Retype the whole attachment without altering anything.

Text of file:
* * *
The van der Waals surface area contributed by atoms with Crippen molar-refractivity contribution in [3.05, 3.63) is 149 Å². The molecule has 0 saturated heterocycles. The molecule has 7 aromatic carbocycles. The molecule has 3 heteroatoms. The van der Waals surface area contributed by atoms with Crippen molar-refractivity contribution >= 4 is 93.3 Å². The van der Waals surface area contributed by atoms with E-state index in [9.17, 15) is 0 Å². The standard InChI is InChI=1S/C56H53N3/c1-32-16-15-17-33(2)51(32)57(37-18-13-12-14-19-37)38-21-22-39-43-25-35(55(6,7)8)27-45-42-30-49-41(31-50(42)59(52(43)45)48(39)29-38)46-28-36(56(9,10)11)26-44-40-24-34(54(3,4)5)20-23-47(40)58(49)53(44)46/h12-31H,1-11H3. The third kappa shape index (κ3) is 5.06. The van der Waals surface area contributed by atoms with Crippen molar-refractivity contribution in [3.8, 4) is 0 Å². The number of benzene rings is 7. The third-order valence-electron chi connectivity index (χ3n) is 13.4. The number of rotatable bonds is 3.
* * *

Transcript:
The van der Waals surface area contributed by atoms with Crippen molar-refractivity contribution in [3.05, 3.63) is 149 Å². The molecule has 0 saturated heterocycles. The molecule has 7 aromatic carbocycles. The molecule has 3 heteroatoms. The van der Waals surface area contributed by atoms with Crippen molar-refractivity contribution >= 4 is 93.3 Å². The van der Waals surface area contributed by atoms with E-state index in [9.17, 15) is 0 Å². The standard InChI is InChI=1S/C56H53N3/c1-32-16-15-17-33(2)51(32)57(37-18-13-12-14-19-37)38-21-22-39-43-25-35(55(6,7)8)27-45-42-30-49-41(31-50(42)59(52(43)45)48(39)29-38)46-28-36(56(9,10)11)26-44-40-24-34(54(3,4)5)20-23-47(40)58(49)53(44)46/h12-31H,1-11H3. The third kappa shape index (κ3) is 5.06. The van der Waals surface area contributed by atoms with Crippen molar-refractivity contribution in [3.8, 4) is 0 Å². The number of benzene rings is 7. The third-order valence-electron chi connectivity index (χ3n) is 13.4. The number of rotatable bonds is 3.